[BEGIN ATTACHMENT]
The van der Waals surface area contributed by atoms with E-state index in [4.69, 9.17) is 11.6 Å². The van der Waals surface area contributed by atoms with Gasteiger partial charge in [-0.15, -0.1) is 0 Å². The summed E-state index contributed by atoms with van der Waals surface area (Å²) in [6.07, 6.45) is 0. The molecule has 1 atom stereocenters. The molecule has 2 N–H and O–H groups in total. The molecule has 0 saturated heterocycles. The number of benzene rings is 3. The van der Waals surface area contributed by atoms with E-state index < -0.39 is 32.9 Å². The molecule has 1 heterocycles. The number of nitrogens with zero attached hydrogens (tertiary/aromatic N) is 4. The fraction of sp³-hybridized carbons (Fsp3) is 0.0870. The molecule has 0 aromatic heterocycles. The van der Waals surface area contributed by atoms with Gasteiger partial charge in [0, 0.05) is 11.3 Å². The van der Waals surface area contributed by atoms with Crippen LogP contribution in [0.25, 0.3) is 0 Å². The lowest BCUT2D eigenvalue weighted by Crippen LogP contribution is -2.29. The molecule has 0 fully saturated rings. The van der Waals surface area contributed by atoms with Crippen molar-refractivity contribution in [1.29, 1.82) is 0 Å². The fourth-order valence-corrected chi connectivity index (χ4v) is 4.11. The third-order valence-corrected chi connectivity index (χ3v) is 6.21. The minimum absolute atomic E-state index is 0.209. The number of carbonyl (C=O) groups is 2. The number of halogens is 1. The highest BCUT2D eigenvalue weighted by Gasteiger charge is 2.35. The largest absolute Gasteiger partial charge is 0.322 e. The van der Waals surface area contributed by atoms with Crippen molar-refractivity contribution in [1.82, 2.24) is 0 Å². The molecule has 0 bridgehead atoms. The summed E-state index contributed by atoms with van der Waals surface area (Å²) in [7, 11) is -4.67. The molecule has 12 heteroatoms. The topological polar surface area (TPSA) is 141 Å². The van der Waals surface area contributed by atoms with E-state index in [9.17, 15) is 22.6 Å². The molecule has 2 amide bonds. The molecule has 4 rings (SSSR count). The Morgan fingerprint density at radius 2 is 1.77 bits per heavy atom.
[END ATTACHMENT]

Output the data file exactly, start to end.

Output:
The van der Waals surface area contributed by atoms with E-state index in [4.69, 9.17) is 11.6 Å². The van der Waals surface area contributed by atoms with Gasteiger partial charge in [-0.15, -0.1) is 0 Å². The summed E-state index contributed by atoms with van der Waals surface area (Å²) in [6.07, 6.45) is 0. The molecule has 1 atom stereocenters. The molecule has 2 N–H and O–H groups in total. The molecule has 0 saturated heterocycles. The number of benzene rings is 3. The van der Waals surface area contributed by atoms with E-state index < -0.39 is 32.9 Å². The molecule has 1 heterocycles. The number of nitrogens with zero attached hydrogens (tertiary/aromatic N) is 4. The fraction of sp³-hybridized carbons (Fsp3) is 0.0870. The molecule has 0 aromatic heterocycles. The van der Waals surface area contributed by atoms with Gasteiger partial charge in [0, 0.05) is 11.3 Å². The van der Waals surface area contributed by atoms with Crippen LogP contribution in [0.25, 0.3) is 0 Å². The lowest BCUT2D eigenvalue weighted by Crippen LogP contribution is -2.29. The molecule has 0 fully saturated rings. The van der Waals surface area contributed by atoms with Crippen molar-refractivity contribution in [1.29, 1.82) is 0 Å². The fourth-order valence-corrected chi connectivity index (χ4v) is 4.11. The third-order valence-corrected chi connectivity index (χ3v) is 6.21. The minimum absolute atomic E-state index is 0.209. The number of carbonyl (C=O) groups is 2. The number of halogens is 1. The highest BCUT2D eigenvalue weighted by Gasteiger charge is 2.35. The largest absolute Gasteiger partial charge is 0.322 e. The van der Waals surface area contributed by atoms with Crippen molar-refractivity contribution in [1.82, 2.24) is 0 Å². The molecule has 0 bridgehead atoms. The summed E-state index contributed by atoms with van der Waals surface area (Å²) in [7, 11) is -4.67. The molecule has 12 heteroatoms. The topological polar surface area (TPSA) is 141 Å². The van der Waals surface area contributed by atoms with E-state index in [9.17, 15) is 22.6 Å². The molecule has 2 amide bonds. The molecule has 4 rings (SSSR count). The Morgan fingerprint density at radius 2 is 1.77 bits per heavy atom.